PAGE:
The path for a peak in the Japanese yen is turning into a much more arduous one that I had hoped.
Last week, I pointed to an imminent acceleration in purchases of foreign assets and commodities and a change in trader positioning as potential signs that the yen is finally peaking. Seemingly on cue, the U.S. dollar surged against the yen - Rydex Currency Shares Japanese Yen Trust (FXY) - two days later after trade data showed, as expected, that Japan suffered its first annual trade deficit in 30 years.
The next day, the U.S. Federal Reserve extended its expectation for near-zero interest rates to 2014, and the U.S. dollar (UUP) has dropped against all major currencies ever since. In just five days, the sharp reversal has dropped the U.S. dollar to its lowest point against the yen since last November's intervention. THAT intervention came as the U.S. dollar hit multi-decade lows against the yen.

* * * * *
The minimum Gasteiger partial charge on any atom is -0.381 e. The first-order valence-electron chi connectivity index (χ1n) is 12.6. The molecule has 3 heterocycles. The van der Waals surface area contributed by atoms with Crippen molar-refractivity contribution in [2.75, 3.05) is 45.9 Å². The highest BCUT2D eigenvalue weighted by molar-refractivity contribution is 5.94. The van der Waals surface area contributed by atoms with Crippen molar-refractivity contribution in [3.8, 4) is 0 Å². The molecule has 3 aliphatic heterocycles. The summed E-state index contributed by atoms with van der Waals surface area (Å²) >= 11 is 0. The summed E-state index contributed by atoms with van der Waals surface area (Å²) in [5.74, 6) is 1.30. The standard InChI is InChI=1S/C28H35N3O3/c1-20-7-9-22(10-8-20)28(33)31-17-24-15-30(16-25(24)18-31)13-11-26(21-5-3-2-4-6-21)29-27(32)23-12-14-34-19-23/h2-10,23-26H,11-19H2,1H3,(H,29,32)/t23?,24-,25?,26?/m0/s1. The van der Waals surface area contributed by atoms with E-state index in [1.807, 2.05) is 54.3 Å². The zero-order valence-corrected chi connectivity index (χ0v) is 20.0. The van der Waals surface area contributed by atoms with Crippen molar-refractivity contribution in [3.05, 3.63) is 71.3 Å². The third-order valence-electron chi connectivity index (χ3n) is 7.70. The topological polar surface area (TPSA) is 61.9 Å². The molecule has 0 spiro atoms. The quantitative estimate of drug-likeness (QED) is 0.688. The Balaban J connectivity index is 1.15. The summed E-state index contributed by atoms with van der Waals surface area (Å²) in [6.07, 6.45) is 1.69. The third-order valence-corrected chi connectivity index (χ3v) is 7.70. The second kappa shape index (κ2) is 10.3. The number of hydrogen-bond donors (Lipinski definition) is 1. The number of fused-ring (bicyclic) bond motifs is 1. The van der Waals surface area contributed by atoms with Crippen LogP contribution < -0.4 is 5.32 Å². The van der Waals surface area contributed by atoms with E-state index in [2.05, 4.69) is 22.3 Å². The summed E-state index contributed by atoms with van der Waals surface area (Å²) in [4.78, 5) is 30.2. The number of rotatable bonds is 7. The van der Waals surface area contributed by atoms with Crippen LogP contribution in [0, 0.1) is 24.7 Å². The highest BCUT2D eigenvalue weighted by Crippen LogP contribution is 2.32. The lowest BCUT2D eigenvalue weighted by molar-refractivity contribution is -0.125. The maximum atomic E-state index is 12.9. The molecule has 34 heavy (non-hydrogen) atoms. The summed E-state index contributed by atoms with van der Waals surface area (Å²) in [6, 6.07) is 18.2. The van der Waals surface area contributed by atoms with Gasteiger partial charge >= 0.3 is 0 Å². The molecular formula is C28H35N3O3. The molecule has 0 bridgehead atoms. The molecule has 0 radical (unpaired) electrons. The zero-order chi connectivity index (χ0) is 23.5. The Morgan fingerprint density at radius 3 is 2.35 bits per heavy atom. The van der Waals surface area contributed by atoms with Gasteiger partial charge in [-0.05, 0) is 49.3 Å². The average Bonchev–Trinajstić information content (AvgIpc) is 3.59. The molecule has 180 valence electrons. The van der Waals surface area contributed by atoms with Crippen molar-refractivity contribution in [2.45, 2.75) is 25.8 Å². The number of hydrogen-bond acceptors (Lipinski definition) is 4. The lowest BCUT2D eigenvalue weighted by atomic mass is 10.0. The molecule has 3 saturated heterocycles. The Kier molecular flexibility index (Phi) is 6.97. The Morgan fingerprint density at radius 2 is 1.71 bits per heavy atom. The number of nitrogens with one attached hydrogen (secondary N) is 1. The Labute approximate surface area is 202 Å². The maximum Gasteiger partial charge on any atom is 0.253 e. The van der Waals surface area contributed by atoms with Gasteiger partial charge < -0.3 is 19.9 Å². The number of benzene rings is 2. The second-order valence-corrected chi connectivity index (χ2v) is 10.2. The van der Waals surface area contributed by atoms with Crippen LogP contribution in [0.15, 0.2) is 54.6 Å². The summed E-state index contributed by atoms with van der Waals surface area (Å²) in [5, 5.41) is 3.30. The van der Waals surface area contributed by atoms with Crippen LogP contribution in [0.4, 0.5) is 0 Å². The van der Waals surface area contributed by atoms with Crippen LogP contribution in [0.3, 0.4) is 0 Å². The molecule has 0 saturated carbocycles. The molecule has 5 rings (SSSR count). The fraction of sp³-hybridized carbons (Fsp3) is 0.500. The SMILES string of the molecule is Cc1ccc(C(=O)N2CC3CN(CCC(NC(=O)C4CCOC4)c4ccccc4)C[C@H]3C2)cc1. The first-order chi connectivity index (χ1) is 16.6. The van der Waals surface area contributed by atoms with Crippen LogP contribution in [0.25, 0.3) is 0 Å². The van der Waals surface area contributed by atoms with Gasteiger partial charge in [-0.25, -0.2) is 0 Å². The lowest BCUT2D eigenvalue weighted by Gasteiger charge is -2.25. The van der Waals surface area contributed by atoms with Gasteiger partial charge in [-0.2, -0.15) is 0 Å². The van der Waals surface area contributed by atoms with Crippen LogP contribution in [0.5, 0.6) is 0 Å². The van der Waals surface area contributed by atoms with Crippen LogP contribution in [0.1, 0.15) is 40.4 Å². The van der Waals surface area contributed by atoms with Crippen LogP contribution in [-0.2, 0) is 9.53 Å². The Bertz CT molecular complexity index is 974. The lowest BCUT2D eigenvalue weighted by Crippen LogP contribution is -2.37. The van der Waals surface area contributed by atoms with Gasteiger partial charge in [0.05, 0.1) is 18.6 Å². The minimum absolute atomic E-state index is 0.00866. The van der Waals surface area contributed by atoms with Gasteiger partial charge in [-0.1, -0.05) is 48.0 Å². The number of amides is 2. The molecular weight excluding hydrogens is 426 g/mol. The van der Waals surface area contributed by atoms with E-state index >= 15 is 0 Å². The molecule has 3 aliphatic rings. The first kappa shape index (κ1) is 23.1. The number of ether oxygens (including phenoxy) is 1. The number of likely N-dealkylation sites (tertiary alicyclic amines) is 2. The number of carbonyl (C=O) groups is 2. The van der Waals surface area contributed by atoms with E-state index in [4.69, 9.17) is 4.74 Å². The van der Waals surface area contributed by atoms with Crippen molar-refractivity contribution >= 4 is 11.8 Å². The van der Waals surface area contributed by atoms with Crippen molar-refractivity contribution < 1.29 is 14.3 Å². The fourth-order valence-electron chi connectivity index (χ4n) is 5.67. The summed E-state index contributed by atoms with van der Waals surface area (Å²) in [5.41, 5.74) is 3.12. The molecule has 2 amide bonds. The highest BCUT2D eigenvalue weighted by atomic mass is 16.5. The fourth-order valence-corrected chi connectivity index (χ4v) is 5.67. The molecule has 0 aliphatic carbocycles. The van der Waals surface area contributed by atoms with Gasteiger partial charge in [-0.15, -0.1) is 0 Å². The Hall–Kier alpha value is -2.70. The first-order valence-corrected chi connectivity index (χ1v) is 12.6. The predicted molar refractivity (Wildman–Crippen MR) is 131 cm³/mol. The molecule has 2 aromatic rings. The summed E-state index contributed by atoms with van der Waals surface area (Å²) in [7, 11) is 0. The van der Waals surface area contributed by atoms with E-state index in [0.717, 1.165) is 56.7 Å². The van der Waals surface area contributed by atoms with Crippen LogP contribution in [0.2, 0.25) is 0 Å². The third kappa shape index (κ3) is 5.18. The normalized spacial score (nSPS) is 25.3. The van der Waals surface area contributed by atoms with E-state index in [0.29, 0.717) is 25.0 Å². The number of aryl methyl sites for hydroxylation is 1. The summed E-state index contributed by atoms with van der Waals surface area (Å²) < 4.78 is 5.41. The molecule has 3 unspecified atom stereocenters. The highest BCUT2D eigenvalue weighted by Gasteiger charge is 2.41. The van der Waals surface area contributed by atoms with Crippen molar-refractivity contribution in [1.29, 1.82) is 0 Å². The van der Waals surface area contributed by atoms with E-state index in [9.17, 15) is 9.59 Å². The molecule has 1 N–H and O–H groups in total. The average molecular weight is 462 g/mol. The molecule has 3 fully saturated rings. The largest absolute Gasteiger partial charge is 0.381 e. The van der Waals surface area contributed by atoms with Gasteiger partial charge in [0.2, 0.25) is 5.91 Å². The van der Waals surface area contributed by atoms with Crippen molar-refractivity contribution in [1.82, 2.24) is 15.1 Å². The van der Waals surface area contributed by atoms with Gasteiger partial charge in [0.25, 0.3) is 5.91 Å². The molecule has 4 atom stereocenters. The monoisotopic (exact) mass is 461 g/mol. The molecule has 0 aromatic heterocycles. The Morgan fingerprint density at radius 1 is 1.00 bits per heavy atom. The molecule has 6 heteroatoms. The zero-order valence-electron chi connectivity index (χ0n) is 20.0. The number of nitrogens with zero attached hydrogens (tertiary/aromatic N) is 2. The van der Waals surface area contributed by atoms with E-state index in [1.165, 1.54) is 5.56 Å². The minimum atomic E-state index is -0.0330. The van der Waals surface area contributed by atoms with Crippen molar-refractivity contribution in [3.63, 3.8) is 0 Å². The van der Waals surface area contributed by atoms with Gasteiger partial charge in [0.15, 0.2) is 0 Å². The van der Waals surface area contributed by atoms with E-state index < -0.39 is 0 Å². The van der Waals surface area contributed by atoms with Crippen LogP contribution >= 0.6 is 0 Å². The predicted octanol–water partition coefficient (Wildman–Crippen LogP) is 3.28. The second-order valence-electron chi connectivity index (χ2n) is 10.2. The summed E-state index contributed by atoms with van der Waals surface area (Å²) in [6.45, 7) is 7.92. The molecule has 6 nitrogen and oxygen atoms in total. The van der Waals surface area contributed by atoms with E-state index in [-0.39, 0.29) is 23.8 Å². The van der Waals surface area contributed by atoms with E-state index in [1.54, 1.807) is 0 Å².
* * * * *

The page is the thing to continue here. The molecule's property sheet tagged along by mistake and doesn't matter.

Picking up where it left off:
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U.S. dollar plunges against the yen and almost erases its remaining post-intervention gains
I cannot help but wonder whether another intervention is around the corner given how momentum tends to feed on itself swiftly in currency markets. If the dollar breaks to new multi-decade lows, traders will likely interpret such a signal as a new turning point and a sign that Japan cannot stop a further slide. This is especially true given the price action implies that traders are shifting out of the dollar and back into the yen for "safe-keeping." If the yen does continue to strengthen, I will be looking to buy Australian dollars against the yen, not more U.S. dollars. See "Australian Dollar Hitting Critical Junctures" for more details.
Be careful out there!
Disclosure: I am net short the Japanese yen.